It’s such a common practice at this point that most people don’t think about it. Even professional advice about the topic is misguided. As a result, well over 90% of the people who send me email make this mistake. Though it would only take a few seconds to correct it. they repeat the error over and over every day, missing an opportunity each time.
What is this egregious mistake? They don’t personalize the closing of their message.
Some people are the victims of technology. They use an automated email signature, and so the same bland phrase (and lengthy contact information) is appended to each and every email. Whether their note is an urgent complaint or a beautiful compliment, their message will end with “Yours faithfully” or some other banal phrase that sounds “business-like,” one they entered long ago and forgot about. (For my German friends, the favored choice seems to be “Mit freundlichen Grüßen / Kind regards.”)
Some do it out of habit. Perhaps they once read somewhere that it’s the professional thing to do, and they’ve been typing it ever since without questioning it. Others may be slightly lazy. Faced with an ever-increasing email burden, the thought of having to customize each closing is too much for them to bear.
Well, as my mother used to say, just because everyone else does it doesn’t mean you should do it too.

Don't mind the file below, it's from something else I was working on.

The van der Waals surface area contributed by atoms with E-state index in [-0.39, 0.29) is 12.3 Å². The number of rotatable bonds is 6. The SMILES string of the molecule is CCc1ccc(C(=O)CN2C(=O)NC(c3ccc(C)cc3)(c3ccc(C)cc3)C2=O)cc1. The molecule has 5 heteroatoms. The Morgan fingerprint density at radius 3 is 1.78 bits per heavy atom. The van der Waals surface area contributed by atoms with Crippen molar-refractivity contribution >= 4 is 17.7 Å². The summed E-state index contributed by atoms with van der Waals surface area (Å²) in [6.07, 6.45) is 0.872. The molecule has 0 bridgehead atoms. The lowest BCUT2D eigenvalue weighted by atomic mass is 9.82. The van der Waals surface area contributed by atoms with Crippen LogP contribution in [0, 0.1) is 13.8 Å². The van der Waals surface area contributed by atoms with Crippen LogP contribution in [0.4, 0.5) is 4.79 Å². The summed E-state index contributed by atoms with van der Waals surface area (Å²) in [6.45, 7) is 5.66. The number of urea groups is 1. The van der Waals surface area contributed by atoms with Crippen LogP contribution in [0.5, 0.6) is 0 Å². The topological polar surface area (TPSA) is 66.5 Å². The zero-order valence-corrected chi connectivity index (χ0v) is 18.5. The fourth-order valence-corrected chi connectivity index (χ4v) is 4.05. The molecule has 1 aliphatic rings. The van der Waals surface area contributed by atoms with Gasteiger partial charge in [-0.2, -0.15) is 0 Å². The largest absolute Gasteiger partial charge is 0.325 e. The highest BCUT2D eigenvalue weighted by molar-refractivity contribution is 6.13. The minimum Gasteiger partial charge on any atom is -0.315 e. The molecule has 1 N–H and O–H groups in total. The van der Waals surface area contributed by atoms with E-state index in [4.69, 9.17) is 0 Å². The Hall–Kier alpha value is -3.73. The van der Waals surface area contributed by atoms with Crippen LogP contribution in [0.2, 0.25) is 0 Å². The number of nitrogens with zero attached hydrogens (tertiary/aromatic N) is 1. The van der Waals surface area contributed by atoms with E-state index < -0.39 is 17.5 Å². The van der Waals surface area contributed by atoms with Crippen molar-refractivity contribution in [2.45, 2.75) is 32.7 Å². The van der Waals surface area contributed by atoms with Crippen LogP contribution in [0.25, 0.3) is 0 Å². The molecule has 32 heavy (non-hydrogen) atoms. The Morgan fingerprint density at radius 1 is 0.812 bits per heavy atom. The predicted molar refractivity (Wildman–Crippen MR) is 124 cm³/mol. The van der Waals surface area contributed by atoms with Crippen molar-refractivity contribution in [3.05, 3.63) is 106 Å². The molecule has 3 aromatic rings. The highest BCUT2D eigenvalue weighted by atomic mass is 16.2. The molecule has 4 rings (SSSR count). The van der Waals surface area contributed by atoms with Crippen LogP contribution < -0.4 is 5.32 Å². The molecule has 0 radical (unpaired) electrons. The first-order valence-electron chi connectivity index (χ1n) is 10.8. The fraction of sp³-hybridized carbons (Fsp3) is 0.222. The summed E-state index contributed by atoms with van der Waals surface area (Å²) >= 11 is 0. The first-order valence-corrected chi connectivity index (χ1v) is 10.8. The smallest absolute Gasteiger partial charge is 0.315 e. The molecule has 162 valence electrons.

The final closing of your message is a signal. If it’s an automated or otherwise impersonal closing, it tells the recipient that they’re nothing special, not worth the trouble of a few seconds to sign off with something just for them.
Choosing to avoid the scripted “Kind regards,” on the other hand, offers an additional opportunity for a sense of connection and relatedness. Think of it as a small exercise in empathy. How would I feel if I received this? Your closing needn’t be long or intimate, and certainly shouldn’t be inauthentic. You’re just adding a few personal words relevant to the context of the message.
“Thank you again for your kind note. I appreciate it.”
“Have a wonderful weekend. Cheers from NYC!”
“I’m looking forward to our call on Thursday. I always enjoy our conversations.”
Be different. The world is already full of impersonal communications. When you humanize yours, you will distinguish yourself in a wonderful way.